Harper still felt mildly uncomfortable, but Blaise’s forthright manner seemed disarming.
“Well, I don’t know if you noticed, but there are quite a few churches here in town already. With pretty sizable memberships. Where do you plan on getting your crowd from?”
“Again, I know this sounds a bit weird, but I am trusting the Lord to bring the people He knows need what will be offered. I don’t plan on stealing sheep,” he said, his blue eyes sparkling with a kind of mystery, “but I’m just remaining open to invite any and all who cross my path as I feel led. Does any of this make any sense?”
“Kind of, but I have to be honest with you. I will not be parishioner #1. I don’t mean to sound harsh, but I am kind of done with church.”
“I understand. Ava hinted that you were close to reprobate status.” Again, the smile. It was hard to tell if he was as transparent as he appeared or just really good at faking.
“I’m sure Ava hinted at much more than that, but enough said. No, I don’t think you do understand, but that’s okay. I will think about your request and what would be a fair price for the rent if I decide to let you plant your thing. But I will have to get back to you. So, in the meantime, you can go about rounding up your unsuspecting flock.”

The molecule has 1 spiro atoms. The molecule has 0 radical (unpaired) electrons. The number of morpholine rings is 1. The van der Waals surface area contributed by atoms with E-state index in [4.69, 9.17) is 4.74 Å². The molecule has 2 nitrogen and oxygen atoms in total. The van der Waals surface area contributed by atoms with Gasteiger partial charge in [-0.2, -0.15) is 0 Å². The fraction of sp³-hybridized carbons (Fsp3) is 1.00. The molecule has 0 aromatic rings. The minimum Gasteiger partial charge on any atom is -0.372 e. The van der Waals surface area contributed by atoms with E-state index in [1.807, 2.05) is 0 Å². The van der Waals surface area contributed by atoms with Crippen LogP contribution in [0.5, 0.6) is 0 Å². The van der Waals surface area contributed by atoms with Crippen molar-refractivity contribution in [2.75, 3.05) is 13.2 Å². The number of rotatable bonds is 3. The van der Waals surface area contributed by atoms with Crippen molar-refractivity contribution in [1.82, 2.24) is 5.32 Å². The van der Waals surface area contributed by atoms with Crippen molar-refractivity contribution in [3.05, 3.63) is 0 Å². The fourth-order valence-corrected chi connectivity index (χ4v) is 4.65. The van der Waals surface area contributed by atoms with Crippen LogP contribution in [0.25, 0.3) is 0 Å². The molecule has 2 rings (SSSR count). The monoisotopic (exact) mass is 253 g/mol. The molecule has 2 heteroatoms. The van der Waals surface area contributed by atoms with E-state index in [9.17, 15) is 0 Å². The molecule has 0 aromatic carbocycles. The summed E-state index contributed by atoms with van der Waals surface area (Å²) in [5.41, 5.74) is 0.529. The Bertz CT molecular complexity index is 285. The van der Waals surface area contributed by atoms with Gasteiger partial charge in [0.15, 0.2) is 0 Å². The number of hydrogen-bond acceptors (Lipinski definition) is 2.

Blaise searched her face to see if she was joking. She smiled to let him off the hook, but there was a sharpness in her words that surprised even her. But she didn’t want to expose any wounds to a perfect stranger, even one who had brought in chocolate.
“Great!” Blaise headed for the door. “That’s all I ask. Today is Monday, so how about I drop by, say, Friday, to see what you’re thinking. Does that give you enough time?”
“Probably . . . maybe. I will think about it.”
“Then we can discuss it over coffee or maybe even a bite to eat, if that is okay.”
Blaise exited with a “See ya” and left Harper standing alone.